“We believe that there is one great Creator, and that he is life itself,” Wehyehpihehrsehnhwah said. “We believe that he made all things, and left a piece of himself in everything he made. He left spirit, because that’s who he is. We believe that everything around us has spirit and has life — the trees, the plants, the animals and the earth.”
In keeping with that sacred tenant, Wehyehpihehrsehnhwah related a Shawnee story about a hunter who saw the people of his village were sick and hungry, because their crops were not yet ready and their supply of meat was gone.
So he went out into the forest to hunt for deer, but before the hunt he would offer a prayer, not to the Creator, but to the deer.
“Many people mistakenly thought we worshipped the deer, but we did not,” he said. “But we understood that we are just a part of the web of life, as he is. We did not make the deer, and we do not have the right to take the deer. He is our brother.”
So they prayed to the deer, asking it to hear the cries of the sick and the hungry. They pleaded with the deer to take pity on them, and give its life so that many in the village might live.
“I say to the deer that I am going to take your life, but know that your life is precious to me. As I stand over his body and his spirit begins to leave, I will speak to him and promise to never forget the sacrifice he has made.”
The meat from the deer feeds the children of the village, the sick, and the elderly. The hide is used to make clothing, and the antlers provide handles for flint-bladed knives.
And then at the time of his death, the great Shawnee hunter fulfills his prayerful pledge to the deer.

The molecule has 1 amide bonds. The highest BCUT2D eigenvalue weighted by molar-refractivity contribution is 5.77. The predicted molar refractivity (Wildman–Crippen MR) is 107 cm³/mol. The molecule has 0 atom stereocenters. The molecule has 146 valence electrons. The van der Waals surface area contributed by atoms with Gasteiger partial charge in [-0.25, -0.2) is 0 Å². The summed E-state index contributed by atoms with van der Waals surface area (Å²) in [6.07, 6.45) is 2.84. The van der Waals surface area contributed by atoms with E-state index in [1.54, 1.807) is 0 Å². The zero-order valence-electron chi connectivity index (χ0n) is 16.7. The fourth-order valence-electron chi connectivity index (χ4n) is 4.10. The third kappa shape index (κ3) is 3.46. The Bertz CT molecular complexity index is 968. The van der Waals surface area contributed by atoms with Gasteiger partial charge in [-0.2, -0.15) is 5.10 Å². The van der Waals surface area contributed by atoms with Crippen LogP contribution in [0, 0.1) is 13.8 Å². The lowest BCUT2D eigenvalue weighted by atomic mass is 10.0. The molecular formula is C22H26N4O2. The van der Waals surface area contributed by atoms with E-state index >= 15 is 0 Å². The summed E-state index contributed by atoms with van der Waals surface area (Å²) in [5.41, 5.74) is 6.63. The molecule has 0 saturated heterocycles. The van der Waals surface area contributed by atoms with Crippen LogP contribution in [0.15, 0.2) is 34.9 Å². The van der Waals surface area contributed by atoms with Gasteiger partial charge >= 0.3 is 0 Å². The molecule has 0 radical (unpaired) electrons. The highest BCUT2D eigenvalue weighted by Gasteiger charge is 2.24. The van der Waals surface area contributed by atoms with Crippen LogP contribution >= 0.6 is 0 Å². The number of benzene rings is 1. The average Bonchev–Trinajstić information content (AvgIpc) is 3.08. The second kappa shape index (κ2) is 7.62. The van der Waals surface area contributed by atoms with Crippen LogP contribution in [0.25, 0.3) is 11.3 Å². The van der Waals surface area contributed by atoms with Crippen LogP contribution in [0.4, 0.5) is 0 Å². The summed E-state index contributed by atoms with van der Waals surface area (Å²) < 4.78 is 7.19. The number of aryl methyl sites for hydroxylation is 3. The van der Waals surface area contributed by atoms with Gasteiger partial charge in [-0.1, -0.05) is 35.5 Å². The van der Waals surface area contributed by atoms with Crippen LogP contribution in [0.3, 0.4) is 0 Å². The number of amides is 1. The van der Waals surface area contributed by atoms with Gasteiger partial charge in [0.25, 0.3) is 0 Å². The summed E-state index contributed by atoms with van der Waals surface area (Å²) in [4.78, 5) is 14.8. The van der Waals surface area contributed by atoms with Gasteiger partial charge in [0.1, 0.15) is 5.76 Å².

“As they put my body into the very bosom of mother earth, according to the custom of my people, my family will take a tiny acorn and plant it on top of my grave. And from that tiny acorn a great tree will grow. And from that great tree there will be much, much acorns, and then my brother, your children will come, and they will eat the acorns from my tree, and they will live.”
The story summarizes the Shawnee outlook on hunting, and the use of the resources of the earth.
“It is life giving and life receiving, in the beautiful dance of creation.”
Wehyehpihehrsehnhwah, who also goes by the name Ron Hatten, still lives here in what he calls the homeland of the Shawnee people. He uses the large saltpeter caves in the area, carved by ice, wind, and rain from rock that is 350 million years old, as the backdrop when he relates stories of the Shawnee history.
“This was a dangerous place, but still a wonderful place to live, if you knew how to live in that kind of environment,” he said. “My people, when they hunted, they perfected the least amount of effort, for the maximum amount of return.”
He said the Shawnee’s reverent approach to hunting came from a belief that all living things were equal.
“Life is giving to life in a constant motion,” he said. “No one is below or above the other — plants, animals or man.”
Contact Blade outdoors editor Matt Markey at: firstname.lastname@example.org or 419-724-6068.